Figure 7: (a) Postoperative view of the patient. (b) Photograph with finished scleral prosthesis in place

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Postinsertion instructions were given to the patient regarding removal, wearing, and care of prosthesis at home:

  • Prosthesis should be handled with care and with clean hands
  • The prosthesis should be cleaned by hand with simple liquid surfactant, never use dry cloth, abrasive soap, or toothpaste
  • The prosthesis should be removed during night or once a day
  • Prosthesis should be stored in water when not in use to avoid shrinkage
  • For surface disinfection, the prosthesis should be dipped in antibacterial solution.



  Discussion Top


Eyes are the most characteristic and noticeable feature of the face. A missing eye invariably leads to physical, emotional, social, and psychological loss to the patient. Ocular defects may be congenital, associated with tumors, or acquired lesions and may affect the tissues within the orbital cavity or the surrounding facial structures. Prosthetic rehabilitation of the lost eye as soon as possible will fulfill esthetic and psychological requirement of the patient.[4] Phthisis bulbi is an end-stage ocular response to an injury of an eye. There is calcium deposition within band keratopathy, sclera, optic nerve, or retina.[5]

Prosthetic rehabilitation fulfills esthetic as well as psychological requirement of the patients.[6] Prosthetic rehabilitation of lost eye can be done with the use of prefabricated and custom-made eye prosthesis. Stock eye does not have proper fit, so it usually modified with viscoelastic tissue conditioner material according to eye socket. If unreacted monomer is present, then it causes ulceration and irritation to conjunctiva. Voids created after modification of prefabricated prosthesis can collect mucous and debris which irritate mucosa and act as potential source of infection which is minimized in custom made. Custom-made prosthesis has better contouring, color matching, and coordinated movement with contralateral eye. Intimate contact between the prosthesis and tissue bed will distribute pressure equally, which lacks in prefabricated prosthesis, so it reduces the chances of ulceration and conjunctival abrasion and provides better esthetic results.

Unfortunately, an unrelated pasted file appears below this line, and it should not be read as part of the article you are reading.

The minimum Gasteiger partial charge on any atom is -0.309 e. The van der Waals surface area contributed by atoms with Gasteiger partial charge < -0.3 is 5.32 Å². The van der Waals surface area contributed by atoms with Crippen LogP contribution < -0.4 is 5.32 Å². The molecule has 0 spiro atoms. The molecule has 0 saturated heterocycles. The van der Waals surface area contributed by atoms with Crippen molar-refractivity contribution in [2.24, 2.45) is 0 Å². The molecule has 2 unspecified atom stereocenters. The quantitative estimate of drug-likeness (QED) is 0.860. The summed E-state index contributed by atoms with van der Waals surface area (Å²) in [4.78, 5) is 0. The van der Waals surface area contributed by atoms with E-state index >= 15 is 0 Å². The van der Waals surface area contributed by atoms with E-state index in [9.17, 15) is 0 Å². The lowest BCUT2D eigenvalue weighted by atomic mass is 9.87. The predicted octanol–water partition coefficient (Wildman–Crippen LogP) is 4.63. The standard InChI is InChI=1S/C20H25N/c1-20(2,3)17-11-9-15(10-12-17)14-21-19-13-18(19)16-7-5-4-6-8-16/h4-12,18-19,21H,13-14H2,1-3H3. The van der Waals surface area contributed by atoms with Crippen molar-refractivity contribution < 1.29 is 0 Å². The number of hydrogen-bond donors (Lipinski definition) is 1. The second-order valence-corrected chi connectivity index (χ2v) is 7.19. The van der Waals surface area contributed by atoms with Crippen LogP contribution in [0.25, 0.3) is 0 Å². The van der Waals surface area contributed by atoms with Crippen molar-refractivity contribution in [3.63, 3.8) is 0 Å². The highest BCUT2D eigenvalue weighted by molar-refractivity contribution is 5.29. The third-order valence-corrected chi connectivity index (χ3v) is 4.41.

For fabrication of artificial eye, various materials are used such as gold, silver, and silicone porcelain.[7] Acrylic and silicone elastomers are most commonly used. Acrylic resin provides adequate longevity, remarkable aging properties, low cost, and easy to process and requires minimal maintenance.[8] The rigidity of acrylic resin is seldom a problem as the tissue bed is rarely movable. Silicone materials are preferred over acrylic resin as they provide better marginal adaptation and more lifelike appearance than acrylic, but they are expensive and lack the ability of chemical/mechanical bonding.[9] Although retention of eye prosthesis can be enhanced with the use of implants, they are not always possible or feasible due to surgical and financial constraints.[4] A correctly placed prosthesis should restore the normal opening of the eye, support the eyelids, restore a degree of movement, and be adequately retained and esthetically pleasing.[7]

The custom-made ocular prosthesis involves complex technique and time-consuming but provides better esthetic results. If patients contralateral natural eye matching with the stock iris is available then to avoid complex technique semicustomized the prosthesis using stock iris and customized sclera will have advantage over customized ocular prosthesiss.[10] When configuration of eye and color contour are not satisfactorily matching with contralateral eye, then semicustomized prosthesis is usually not recommended to the patient. Moreover, the age, systemic, and financial conditions of the patient may limit their use.[5] In this current case report, successful rehabilitation of phthisis bulbi patient was done using semicustomized prosthesis.